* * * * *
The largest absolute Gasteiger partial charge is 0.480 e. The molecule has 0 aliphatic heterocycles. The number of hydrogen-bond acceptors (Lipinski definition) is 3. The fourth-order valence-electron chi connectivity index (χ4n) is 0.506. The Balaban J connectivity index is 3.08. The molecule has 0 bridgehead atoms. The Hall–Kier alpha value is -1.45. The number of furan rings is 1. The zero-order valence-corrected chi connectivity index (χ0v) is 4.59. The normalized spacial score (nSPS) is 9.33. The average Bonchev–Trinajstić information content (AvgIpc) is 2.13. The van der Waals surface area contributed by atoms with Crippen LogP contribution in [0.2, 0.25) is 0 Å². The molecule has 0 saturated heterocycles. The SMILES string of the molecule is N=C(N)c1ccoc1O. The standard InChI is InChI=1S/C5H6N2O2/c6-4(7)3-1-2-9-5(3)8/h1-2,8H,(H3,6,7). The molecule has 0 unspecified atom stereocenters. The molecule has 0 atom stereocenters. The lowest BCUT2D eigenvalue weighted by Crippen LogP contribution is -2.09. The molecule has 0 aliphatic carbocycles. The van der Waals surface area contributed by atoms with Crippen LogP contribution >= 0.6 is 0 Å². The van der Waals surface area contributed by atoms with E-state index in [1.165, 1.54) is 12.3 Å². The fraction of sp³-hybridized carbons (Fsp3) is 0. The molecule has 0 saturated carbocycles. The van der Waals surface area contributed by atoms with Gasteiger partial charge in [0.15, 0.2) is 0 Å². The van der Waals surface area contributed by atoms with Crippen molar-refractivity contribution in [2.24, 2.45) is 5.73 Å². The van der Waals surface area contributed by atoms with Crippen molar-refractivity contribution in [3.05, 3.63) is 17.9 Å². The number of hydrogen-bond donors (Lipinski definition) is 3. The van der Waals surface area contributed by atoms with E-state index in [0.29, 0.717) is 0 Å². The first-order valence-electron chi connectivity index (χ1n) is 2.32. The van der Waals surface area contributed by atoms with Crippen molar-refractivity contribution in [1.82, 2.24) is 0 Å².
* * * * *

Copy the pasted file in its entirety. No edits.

The largest absolute Gasteiger partial charge is 0.480 e. The molecule has 0 aliphatic heterocycles. The number of hydrogen-bond acceptors (Lipinski definition) is 3. The fourth-order valence-electron chi connectivity index (χ4n) is 0.506. The Balaban J connectivity index is 3.08. The molecule has 0 bridgehead atoms. The Hall–Kier alpha value is -1.45. The number of furan rings is 1. The zero-order valence-corrected chi connectivity index (χ0v) is 4.59. The normalized spacial score (nSPS) is 9.33. The average Bonchev–Trinajstić information content (AvgIpc) is 2.13. The van der Waals surface area contributed by atoms with Crippen LogP contribution in [0.2, 0.25) is 0 Å². The molecule has 0 saturated heterocycles. The SMILES string of the molecule is N=C(N)c1ccoc1O. The standard InChI is InChI=1S/C5H6N2O2/c6-4(7)3-1-2-9-5(3)8/h1-2,8H,(H3,6,7). The molecule has 0 unspecified atom stereocenters. The molecule has 0 atom stereocenters. The lowest BCUT2D eigenvalue weighted by Crippen LogP contribution is -2.09. The molecule has 0 aliphatic carbocycles. The van der Waals surface area contributed by atoms with Crippen LogP contribution >= 0.6 is 0 Å². The van der Waals surface area contributed by atoms with E-state index in [1.165, 1.54) is 12.3 Å². The fraction of sp³-hybridized carbons (Fsp3) is 0. The molecule has 0 saturated carbocycles. The van der Waals surface area contributed by atoms with Gasteiger partial charge in [0.15, 0.2) is 0 Å². The van der Waals surface area contributed by atoms with Crippen molar-refractivity contribution in [2.24, 2.45) is 5.73 Å². The van der Waals surface area contributed by atoms with Crippen molar-refractivity contribution in [3.05, 3.63) is 17.9 Å². The number of hydrogen-bond donors (Lipinski definition) is 3. The van der Waals surface area contributed by atoms with E-state index in [0.29, 0.717) is 0 Å². The first-order valence-electron chi connectivity index (χ1n) is 2.32. The van der Waals surface area contributed by atoms with Crippen molar-refractivity contribution in [1.82, 2.24) is 0 Å².